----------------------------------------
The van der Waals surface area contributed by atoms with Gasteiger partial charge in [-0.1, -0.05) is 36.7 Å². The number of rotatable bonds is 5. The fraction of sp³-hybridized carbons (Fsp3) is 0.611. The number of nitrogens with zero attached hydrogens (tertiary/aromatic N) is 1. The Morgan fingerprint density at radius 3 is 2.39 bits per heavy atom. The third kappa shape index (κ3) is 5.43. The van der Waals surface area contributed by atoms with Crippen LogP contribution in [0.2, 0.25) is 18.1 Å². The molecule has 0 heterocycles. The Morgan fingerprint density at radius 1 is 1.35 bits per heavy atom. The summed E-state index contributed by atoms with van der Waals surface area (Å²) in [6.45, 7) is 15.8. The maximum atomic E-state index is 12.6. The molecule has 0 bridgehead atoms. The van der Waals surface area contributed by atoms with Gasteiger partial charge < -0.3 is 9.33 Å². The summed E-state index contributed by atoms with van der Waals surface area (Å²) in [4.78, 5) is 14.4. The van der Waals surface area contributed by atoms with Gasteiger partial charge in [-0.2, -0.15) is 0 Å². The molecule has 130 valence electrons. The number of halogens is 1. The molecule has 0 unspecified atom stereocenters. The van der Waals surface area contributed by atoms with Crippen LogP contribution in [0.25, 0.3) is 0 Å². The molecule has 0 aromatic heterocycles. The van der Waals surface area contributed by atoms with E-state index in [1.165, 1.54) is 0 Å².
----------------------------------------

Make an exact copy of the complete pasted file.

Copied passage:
The van der Waals surface area contributed by atoms with Gasteiger partial charge in [-0.1, -0.05) is 36.7 Å². The number of rotatable bonds is 5. The fraction of sp³-hybridized carbons (Fsp3) is 0.611. The number of nitrogens with zero attached hydrogens (tertiary/aromatic N) is 1. The Morgan fingerprint density at radius 3 is 2.39 bits per heavy atom. The third kappa shape index (κ3) is 5.43. The van der Waals surface area contributed by atoms with Crippen LogP contribution in [0.2, 0.25) is 18.1 Å². The molecule has 0 heterocycles. The Morgan fingerprint density at radius 1 is 1.35 bits per heavy atom. The summed E-state index contributed by atoms with van der Waals surface area (Å²) in [6.45, 7) is 15.8. The maximum atomic E-state index is 12.6. The molecule has 0 bridgehead atoms. The van der Waals surface area contributed by atoms with Gasteiger partial charge < -0.3 is 9.33 Å². The summed E-state index contributed by atoms with van der Waals surface area (Å²) in [4.78, 5) is 14.4. The van der Waals surface area contributed by atoms with Gasteiger partial charge in [-0.2, -0.15) is 0 Å². The molecule has 130 valence electrons. The number of halogens is 1. The molecule has 0 unspecified atom stereocenters. The van der Waals surface area contributed by atoms with Crippen LogP contribution in [0.25, 0.3) is 0 Å². The molecule has 0 aromatic heterocycles. The van der Waals surface area contributed by atoms with E-state index in [1.165, 1.54) is 0 Å².